Thames Lock in the Wey Navigation has a new pair of lock gates, and residents were give a rare opportunity to inspect them from inside the lock at the end of November, on completion of the work. Large numbers of interested visitors were treated to tours by guides with a deep knowledge of the Wey Navigation history, construction and maintenance.
The wooden lock gates last about twenty years, and this year it was the turn of the lower gates to be renewed. Temporary barriers were installed immediately upstream and downstream of the lock, and the water pumped out. The huge gates are held in their hinges by gravity, so changing the gates was a matter of hoisting out the old and lowering the new custom-built gates into place.
This empty lock gave a rare chance to view the parts of Thames Lock that are normally under water. The upper gates are smaller, as they sit on top of the step to the higher level of the navigation.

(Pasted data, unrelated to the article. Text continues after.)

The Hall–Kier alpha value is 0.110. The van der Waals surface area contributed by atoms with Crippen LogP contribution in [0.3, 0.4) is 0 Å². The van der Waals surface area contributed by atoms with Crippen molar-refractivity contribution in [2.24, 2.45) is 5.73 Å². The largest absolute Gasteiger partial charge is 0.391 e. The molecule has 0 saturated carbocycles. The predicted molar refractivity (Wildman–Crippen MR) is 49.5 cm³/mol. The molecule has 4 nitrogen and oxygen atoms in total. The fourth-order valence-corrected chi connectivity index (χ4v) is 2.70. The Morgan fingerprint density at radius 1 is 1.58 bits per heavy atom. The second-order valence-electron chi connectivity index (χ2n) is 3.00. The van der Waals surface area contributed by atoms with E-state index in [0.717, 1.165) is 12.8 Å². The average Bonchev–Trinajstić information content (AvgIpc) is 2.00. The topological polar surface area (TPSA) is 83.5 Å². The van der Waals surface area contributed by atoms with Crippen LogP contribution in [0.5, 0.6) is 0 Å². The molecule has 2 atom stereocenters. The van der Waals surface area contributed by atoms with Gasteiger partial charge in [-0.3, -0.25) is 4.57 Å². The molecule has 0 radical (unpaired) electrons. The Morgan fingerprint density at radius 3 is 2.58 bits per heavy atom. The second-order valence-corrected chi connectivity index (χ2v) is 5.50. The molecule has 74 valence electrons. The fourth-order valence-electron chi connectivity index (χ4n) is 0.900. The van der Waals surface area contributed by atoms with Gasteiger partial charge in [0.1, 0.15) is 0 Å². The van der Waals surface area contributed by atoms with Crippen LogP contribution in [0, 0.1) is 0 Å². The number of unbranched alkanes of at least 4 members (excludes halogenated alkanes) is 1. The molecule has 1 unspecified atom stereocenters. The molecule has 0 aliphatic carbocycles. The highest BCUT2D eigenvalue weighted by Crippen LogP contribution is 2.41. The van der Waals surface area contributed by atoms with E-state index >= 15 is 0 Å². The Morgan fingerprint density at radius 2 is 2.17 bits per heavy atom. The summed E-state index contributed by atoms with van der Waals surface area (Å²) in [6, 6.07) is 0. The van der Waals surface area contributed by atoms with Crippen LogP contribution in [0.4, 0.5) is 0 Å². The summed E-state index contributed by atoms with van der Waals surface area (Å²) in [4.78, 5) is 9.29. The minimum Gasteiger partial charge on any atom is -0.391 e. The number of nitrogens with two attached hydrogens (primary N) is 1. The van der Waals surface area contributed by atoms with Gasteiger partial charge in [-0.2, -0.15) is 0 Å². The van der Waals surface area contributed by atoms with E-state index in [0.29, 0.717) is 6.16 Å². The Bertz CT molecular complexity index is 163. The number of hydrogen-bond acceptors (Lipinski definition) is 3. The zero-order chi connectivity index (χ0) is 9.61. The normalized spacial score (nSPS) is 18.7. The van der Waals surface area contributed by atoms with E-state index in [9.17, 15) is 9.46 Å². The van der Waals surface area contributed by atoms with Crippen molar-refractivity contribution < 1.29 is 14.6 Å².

The floor of the lock was originally wood — which is preserved by being under water with very little access to oxygen — but was replaced by concrete some time ago. The step beneath the upper gates is still made of wood, and includes original Elm baulks which have survived hundreds of years since the navigation was constructed.
Lock gates suffer decay because they are exposed to air and water. The effects can be seen in the old lower gates, pictured here waiting to be taken away by barge. One can only wonder how many boats have those gates have helped pass up and down the Wey Navigation.